“You’re not to play at getting drunk,” said a poor mother to her little five-year-old boy.

    “Father used to drink.”

    “Ay; but poor father never drinks now.  He never rolls about, he never strikes Dicky now.  Father’s kind, father’s good.”

    “And Dicky means to be good,” said the child; “but Dicky must get drunk first, and have larks too, just as father did.”

    Dicky was far too young to be reasoned with, and he had something more than knowledge already.  He had experience; limited certainly, but disastrous, for it showed him that a man was a creature who ought to be good in the end, but must be expected to play with evil first; go down into the mire, in fact, and there remain, until he had sufficiently disported himself.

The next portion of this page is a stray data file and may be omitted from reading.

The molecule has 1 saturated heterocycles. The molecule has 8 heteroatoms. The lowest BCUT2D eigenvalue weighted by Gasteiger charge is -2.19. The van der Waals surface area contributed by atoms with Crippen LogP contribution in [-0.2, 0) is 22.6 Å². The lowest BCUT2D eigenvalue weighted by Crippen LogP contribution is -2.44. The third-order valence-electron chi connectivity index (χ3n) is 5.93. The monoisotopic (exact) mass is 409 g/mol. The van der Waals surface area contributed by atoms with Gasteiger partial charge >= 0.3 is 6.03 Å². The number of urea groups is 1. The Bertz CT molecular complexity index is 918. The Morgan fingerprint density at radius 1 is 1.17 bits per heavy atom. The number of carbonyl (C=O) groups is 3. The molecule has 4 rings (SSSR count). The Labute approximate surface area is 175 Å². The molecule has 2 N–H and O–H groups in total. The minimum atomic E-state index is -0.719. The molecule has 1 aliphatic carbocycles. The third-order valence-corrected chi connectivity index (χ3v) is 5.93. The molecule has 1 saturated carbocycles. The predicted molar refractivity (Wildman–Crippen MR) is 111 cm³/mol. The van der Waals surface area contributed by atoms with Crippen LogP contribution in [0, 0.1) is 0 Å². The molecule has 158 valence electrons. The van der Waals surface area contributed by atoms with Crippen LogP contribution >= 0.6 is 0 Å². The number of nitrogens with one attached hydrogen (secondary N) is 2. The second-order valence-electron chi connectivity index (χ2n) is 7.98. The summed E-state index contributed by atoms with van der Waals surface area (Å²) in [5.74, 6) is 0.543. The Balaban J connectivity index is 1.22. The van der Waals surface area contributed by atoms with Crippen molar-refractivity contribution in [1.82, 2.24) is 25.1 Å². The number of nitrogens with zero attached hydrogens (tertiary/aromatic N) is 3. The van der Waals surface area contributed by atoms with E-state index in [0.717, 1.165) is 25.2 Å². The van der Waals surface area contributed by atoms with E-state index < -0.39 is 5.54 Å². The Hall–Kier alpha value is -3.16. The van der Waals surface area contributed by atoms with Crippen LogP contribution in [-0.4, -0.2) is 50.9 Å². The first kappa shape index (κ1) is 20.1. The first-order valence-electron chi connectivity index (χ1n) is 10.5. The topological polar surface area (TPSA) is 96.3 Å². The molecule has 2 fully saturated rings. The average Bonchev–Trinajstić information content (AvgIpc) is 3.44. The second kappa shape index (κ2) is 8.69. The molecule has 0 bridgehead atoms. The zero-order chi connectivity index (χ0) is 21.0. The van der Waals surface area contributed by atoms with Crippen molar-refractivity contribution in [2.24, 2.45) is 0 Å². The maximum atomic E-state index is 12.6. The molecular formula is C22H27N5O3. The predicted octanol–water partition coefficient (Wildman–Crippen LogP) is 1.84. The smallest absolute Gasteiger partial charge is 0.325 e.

Hannah Dill, though her husband had loved her and trusted her, and found in her his whole delight and comfort since he had got her back, was by no means at peace; she knew that the burglary he had been tried for was not the only crime he had on his conscience.  She had got used to fear, on his account; every unexpected knock at her humble door startled her.  He had himself, from time to time, fits of depression, when something, she knew not what, but guessed to be the memory of a crime, would seem to fall on him like a blight; and then, whatever he was doing, he would rise and go to shut himself up in a little empty attic that they rented, and there she would hear his inarticulate crying to God, and sometimes his groans and sighs.  She would sometimes steal upstairs after him and listen, but she was too much awed to call to him.  Though he had risen into an atmosphere in which she could not breathe, it had been from a deep that she had not sounded.  He was above her and beneath her, and she could not freely communicate with him any more than she could rest.